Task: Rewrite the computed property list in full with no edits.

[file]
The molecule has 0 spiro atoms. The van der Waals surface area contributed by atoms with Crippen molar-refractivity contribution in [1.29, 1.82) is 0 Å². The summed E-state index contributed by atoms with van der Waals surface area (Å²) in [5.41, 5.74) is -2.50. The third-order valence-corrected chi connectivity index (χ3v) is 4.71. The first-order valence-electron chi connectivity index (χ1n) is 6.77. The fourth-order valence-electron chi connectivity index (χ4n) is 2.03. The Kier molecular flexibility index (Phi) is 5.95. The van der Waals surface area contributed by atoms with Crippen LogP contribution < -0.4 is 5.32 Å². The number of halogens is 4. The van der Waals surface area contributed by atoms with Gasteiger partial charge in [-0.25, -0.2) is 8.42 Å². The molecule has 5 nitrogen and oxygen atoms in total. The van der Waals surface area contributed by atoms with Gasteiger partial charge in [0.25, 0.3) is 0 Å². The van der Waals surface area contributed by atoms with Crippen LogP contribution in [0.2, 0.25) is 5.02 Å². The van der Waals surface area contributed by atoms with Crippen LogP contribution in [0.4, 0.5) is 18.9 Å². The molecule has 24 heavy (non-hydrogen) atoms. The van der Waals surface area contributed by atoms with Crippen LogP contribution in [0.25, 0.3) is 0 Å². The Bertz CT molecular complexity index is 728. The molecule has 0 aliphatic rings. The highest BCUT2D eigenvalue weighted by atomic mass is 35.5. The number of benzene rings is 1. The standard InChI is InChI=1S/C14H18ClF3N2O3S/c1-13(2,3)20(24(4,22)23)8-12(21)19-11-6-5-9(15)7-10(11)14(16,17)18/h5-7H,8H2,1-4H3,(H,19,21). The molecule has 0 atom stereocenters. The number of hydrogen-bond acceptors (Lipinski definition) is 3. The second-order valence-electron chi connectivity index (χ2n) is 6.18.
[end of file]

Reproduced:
The molecule has 0 spiro atoms. The van der Waals surface area contributed by atoms with Crippen molar-refractivity contribution in [1.29, 1.82) is 0 Å². The summed E-state index contributed by atoms with van der Waals surface area (Å²) in [5.41, 5.74) is -2.50. The third-order valence-corrected chi connectivity index (χ3v) is 4.71. The first-order valence-electron chi connectivity index (χ1n) is 6.77. The fourth-order valence-electron chi connectivity index (χ4n) is 2.03. The Kier molecular flexibility index (Phi) is 5.95. The van der Waals surface area contributed by atoms with Crippen LogP contribution < -0.4 is 5.32 Å². The number of halogens is 4. The van der Waals surface area contributed by atoms with Gasteiger partial charge in [-0.25, -0.2) is 8.42 Å². The molecule has 5 nitrogen and oxygen atoms in total. The van der Waals surface area contributed by atoms with Gasteiger partial charge in [0.25, 0.3) is 0 Å². The van der Waals surface area contributed by atoms with Crippen LogP contribution in [0.2, 0.25) is 5.02 Å². The van der Waals surface area contributed by atoms with Crippen LogP contribution in [0.4, 0.5) is 18.9 Å². The molecule has 24 heavy (non-hydrogen) atoms. The van der Waals surface area contributed by atoms with Crippen LogP contribution in [0.25, 0.3) is 0 Å². The Bertz CT molecular complexity index is 728. The molecule has 0 aliphatic rings. The highest BCUT2D eigenvalue weighted by atomic mass is 35.5. The number of benzene rings is 1. The standard InChI is InChI=1S/C14H18ClF3N2O3S/c1-13(2,3)20(24(4,22)23)8-12(21)19-11-6-5-9(15)7-10(11)14(16,17)18/h5-7H,8H2,1-4H3,(H,19,21). The molecule has 0 atom stereocenters. The number of hydrogen-bond acceptors (Lipinski definition) is 3. The second-order valence-electron chi connectivity index (χ2n) is 6.18.